- Stella Red fruit, self-fertile, good pollinizer. Ripens mid-season.
- Surefire Late flowering and self-fertile. Tolerates frosts and produces crack resistant crops. Fire engine red color. Highly regarded, the first sour cherry.
- Van Black, shiny fruit, firmer and slightly smaller than Bing and ripens about same time. Heavy bearing tree and a good pollinizer.
- Green Gage Medium, round, greenish yellow with amber flesh. Sweet, good flavor, good for eating, cooking, canning or jam. Ripens mid-season. Self-fertile.
- Imperial Epineuse European type, medium sized oval fruit, purple-blue skin, yellow flesh, freestone, firm, sweet, great for fresh eating and drying. Very productive. Ripens mid-August.
- Hollywood Pink flowers, early. Purple foliage, very good eating and canning plum. Upright. Self-fertile.
- Italian Prune Medium, purplish black sweet. Excellent fresh, canned or dried. Ripens mid-season. Self-fertile.
Fruit Tree Cultivation
Choose a site that is well-drained in full sunlight. Take advantage of sun pockets or sheltered areas in your yard. A soil test is recommended to determine which fertilizers and amendments may be needed. Keep well-watered, especially when fruit is maturing.
Plant bare root trees when they are fully dormant—the earlier the better. Keep the roots of the bare root tree covered or moist until planting time. Prune off any damaged roots. Form a small mound of soil and gently spread the roots over it. Back fill with native soil and compost. Be sure to keep the graft union above the soil level. Gently press down on the soil, removing any air pockets. Water well.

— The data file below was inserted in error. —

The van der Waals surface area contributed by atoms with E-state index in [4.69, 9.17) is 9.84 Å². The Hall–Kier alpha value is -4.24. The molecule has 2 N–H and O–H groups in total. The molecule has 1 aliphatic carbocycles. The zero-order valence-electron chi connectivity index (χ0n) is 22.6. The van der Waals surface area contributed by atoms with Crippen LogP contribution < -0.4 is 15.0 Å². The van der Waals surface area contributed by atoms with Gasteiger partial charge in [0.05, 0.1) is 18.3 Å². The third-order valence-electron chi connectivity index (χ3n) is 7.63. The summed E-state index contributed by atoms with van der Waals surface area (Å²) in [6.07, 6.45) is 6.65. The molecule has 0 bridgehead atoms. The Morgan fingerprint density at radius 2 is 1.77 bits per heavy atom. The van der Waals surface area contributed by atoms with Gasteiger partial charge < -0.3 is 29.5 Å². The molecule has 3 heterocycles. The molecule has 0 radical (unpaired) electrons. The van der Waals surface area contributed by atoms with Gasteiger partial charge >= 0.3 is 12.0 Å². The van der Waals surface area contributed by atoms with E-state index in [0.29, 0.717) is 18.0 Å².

Pollination is the transfer of pollen between flowers to set fruit. Cross pollination is recommended for most apples and pears and many sweet cherries and plums. Most peaches, nectarines and sour cherries are self-fertile. The act of pollination depends mostly on bees.
Pollen compatible trees should be within 100 feet of each other to ensure adequate pollination. The bloom periods of both trees must overlap enough to provide at least several days for cross-pollination to take place. Most white flowering crabapples are excellent pollinizers and they are often used in orchards because of their abundant, long lasting bloom.
Pears and Oriental Pears are genetically compatible, so they can cross-pollinate just the same as any varieties whose blooms overlap. Keep in mind however that Oriental pears tend to bloom earlier and not all European pears are suitable pollinizers.
Pests and Diseases
The most serious disease problems for fruit trees in Western Washington are apple anthracnose, apple scab and leaf curl (Peach and Nectarine). Other less threatening diseases are powdery mildew, bacterial canker, pear scab and brown rot. The apple maggot and the codling moth do the most damage on apple trees. For detailed information on these insects and diseases, read the online resource from WSU Extension: Insect and Disease control for Home Gardens: Small Fruits and Berries.